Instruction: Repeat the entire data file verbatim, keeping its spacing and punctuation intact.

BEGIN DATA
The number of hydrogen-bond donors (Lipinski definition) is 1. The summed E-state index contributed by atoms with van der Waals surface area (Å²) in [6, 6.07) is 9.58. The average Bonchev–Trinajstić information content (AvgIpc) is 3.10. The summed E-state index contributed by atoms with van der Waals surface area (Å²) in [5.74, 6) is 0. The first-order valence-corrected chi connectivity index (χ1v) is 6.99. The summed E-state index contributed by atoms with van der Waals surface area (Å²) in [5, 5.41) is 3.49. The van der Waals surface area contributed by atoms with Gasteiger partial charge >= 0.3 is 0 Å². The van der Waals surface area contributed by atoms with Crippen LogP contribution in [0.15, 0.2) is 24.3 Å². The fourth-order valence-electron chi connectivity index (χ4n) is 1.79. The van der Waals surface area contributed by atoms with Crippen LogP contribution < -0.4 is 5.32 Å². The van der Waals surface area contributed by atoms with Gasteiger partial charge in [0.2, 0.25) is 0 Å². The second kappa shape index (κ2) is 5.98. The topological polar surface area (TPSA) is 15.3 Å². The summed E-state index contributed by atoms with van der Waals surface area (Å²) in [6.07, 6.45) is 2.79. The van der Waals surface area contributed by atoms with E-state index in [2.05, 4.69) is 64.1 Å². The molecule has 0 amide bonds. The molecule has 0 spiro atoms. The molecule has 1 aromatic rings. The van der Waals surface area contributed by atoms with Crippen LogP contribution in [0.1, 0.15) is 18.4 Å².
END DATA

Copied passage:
The number of hydrogen-bond donors (Lipinski definition) is 1. The summed E-state index contributed by atoms with van der Waals surface area (Å²) in [6, 6.07) is 9.58. The average Bonchev–Trinajstić information content (AvgIpc) is 3.10. The summed E-state index contributed by atoms with van der Waals surface area (Å²) in [5.74, 6) is 0. The first-order valence-corrected chi connectivity index (χ1v) is 6.99. The summed E-state index contributed by atoms with van der Waals surface area (Å²) in [5, 5.41) is 3.49. The van der Waals surface area contributed by atoms with Gasteiger partial charge >= 0.3 is 0 Å². The van der Waals surface area contributed by atoms with Crippen LogP contribution in [0.15, 0.2) is 24.3 Å². The fourth-order valence-electron chi connectivity index (χ4n) is 1.79. The van der Waals surface area contributed by atoms with Crippen LogP contribution < -0.4 is 5.32 Å². The van der Waals surface area contributed by atoms with Gasteiger partial charge in [0.2, 0.25) is 0 Å². The second kappa shape index (κ2) is 5.98. The topological polar surface area (TPSA) is 15.3 Å². The summed E-state index contributed by atoms with van der Waals surface area (Å²) in [6.07, 6.45) is 2.79. The van der Waals surface area contributed by atoms with E-state index in [2.05, 4.69) is 64.1 Å². The molecule has 0 amide bonds. The molecule has 0 spiro atoms. The molecule has 1 aromatic rings. The van der Waals surface area contributed by atoms with Crippen LogP contribution in [0.1, 0.15) is 18.4 Å².